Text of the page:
Brian Schanilec: Proposal would change hunting forever

After reading the Herald editorial (Jan. 13: "North Dakota land should be closed") I was alarmed to see the "no trespass law" supported by your editorial board. This law would forever change the great tradition of hunting in our North Dakota culture.



After reading the Herald editorial ( Jan. 13: "North Dakota land should be closed" ) I was alarmed to see the "no trespass law" supported by your editorial board. This law would forever change the great tradition of hunting in our North Dakota culture.

I am a fifth-generation farmer and landowner in North Dakota. I am also a very active hunter, and have had tremendous hunting opportunities growing up in this great state. The "no trespass law" will make freelance hunting ineffective because hunters would have to obtain hunting permission for each parcel of land they hunt that isn't posted.

Freelance hunting is where hunters follow the game. A good example would be following the waterfowl migration. Some may hunt waterfowl in a field one day, and two counties away the next day. Oftentimes, hunters won't know their next field until the evening before.

Many hunters freelance hunt coyotes, but seldom know which field in a 40-mile radius will host the animal.


Many residents and non-residents hunt in North Dakota to experience this freelance hunting. Can you imagine the economic impact to our state if most freelance hunting goes away? The argument that technology will fix the problem of identifying hunting rights to specific properties isn't working. From what I can see, technology gives hunters the name or entity of the property owner faster, which many times is not the person controlling the hunting rights to that given field. With such a high percentage of absentee landowners, technology doesn't help. I wish you luck when you try to call one of my landlords, who is an attorney in Houston, Texas.

When I encounter posted property, there is a name on each sign. That name, in almost all cases, controls the hunting rights on that property. In my experiences it is easier to obtain permission when you have a name to start with. I control the hunting rights on quite a bit of private land. By posting a portion of my land it gives opportunities to many. I control my posted land with signs and manage accordingly. The balance of property means I do not get phone calls during all hours of the day.

Nearly 100 percent of the property I control has hunting done by guests of some magnitude. People are able to reach out to me because my name and address is on every sign. I have so many youth hunters that have harvested their first deer, duck, or goose on ground I control. The number of father-son or father-daughter pairs I've hosted is very rewarding. Where are these youth hunters going to hunt if they do not have connections? We need to promote our youth hunting.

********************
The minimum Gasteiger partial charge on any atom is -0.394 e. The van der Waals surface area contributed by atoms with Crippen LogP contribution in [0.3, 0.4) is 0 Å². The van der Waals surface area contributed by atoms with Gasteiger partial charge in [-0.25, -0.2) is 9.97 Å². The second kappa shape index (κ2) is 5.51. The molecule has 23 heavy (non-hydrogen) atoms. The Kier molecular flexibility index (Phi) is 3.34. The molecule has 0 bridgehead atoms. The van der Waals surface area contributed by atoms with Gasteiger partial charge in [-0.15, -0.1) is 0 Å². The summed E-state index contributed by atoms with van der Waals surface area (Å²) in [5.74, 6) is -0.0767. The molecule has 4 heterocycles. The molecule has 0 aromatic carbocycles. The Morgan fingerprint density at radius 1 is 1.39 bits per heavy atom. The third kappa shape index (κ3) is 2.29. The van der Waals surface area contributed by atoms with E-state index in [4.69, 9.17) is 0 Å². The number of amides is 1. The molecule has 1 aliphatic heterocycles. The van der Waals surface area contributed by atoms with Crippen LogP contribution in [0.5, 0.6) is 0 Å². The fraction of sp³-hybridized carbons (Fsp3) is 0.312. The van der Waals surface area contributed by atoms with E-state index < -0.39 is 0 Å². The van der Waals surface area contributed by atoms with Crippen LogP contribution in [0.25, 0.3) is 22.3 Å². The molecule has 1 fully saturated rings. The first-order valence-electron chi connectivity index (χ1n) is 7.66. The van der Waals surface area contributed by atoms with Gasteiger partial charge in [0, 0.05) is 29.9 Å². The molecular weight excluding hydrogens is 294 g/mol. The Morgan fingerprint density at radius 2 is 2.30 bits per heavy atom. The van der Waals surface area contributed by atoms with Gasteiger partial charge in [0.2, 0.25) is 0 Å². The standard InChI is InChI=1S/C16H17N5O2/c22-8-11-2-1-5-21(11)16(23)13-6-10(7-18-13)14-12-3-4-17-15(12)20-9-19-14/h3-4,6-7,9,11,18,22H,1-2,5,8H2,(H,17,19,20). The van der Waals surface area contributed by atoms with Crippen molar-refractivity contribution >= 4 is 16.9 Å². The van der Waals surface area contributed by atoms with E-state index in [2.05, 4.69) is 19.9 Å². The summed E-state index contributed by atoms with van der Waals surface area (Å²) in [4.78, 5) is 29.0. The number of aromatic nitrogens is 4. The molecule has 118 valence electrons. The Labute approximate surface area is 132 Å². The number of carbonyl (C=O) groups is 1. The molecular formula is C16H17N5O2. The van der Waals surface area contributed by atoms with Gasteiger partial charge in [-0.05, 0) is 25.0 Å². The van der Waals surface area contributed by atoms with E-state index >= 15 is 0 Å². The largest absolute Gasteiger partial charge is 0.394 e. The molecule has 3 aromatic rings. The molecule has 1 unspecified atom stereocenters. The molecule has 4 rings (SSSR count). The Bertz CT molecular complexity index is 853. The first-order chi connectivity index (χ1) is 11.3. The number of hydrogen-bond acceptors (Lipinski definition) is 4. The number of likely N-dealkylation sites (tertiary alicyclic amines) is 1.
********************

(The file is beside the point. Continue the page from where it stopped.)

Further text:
With access to land getting harder to obtain, our tradition is even more threatened with this "no trespass law." If all land is posted automatically, we will be seeing fewer father-youth pairs.

It is ironic you mentioned a couple of other states in your editorial. I own property in a few states. In Minnesota I have a property that is a popular hunting spot. I used to get harassed nonstop before and during hunting season. Many of these calls were done inappropriately and many way too late in the evening.

I consulted with my Minnesota neighbors and on their suggestion, I put up "no hunting or trespassing" signs and all the calls stopped. From this experience I have learned that additional signs solved the problem. I have no problem posting the land I control by putting out "no hunting or trespassing" signs.

When does North Dakota need to do what other states do? Neighboring states that have a "no trespass law" have many of their hunters coming to North Dakota since they don't have a place to hunt in their own state. Those states have destroyed their hunting heritage, making it cost prohibitive. They also are desperately trying to rebuild their resident hunters and are having great difficulty due to many hunters coming here to spend their hunting dollars.

Hunting is a unique sport not to be compared to house intrusion and property theft. When my house is left unlocked accidently, there is no intruder in the "parlor." When I accidently leave the keys in the ignition of my vehicle it is still in the driveway the next morning. The Herald editorial board is comparing apples to oranges. A law drafted in Bismarck isn't going to stop a person with criminal intent.


Brian Schanilec, of Forest River, N.D., is a landowner, hunter and member of numerous sportsmen's clubs.

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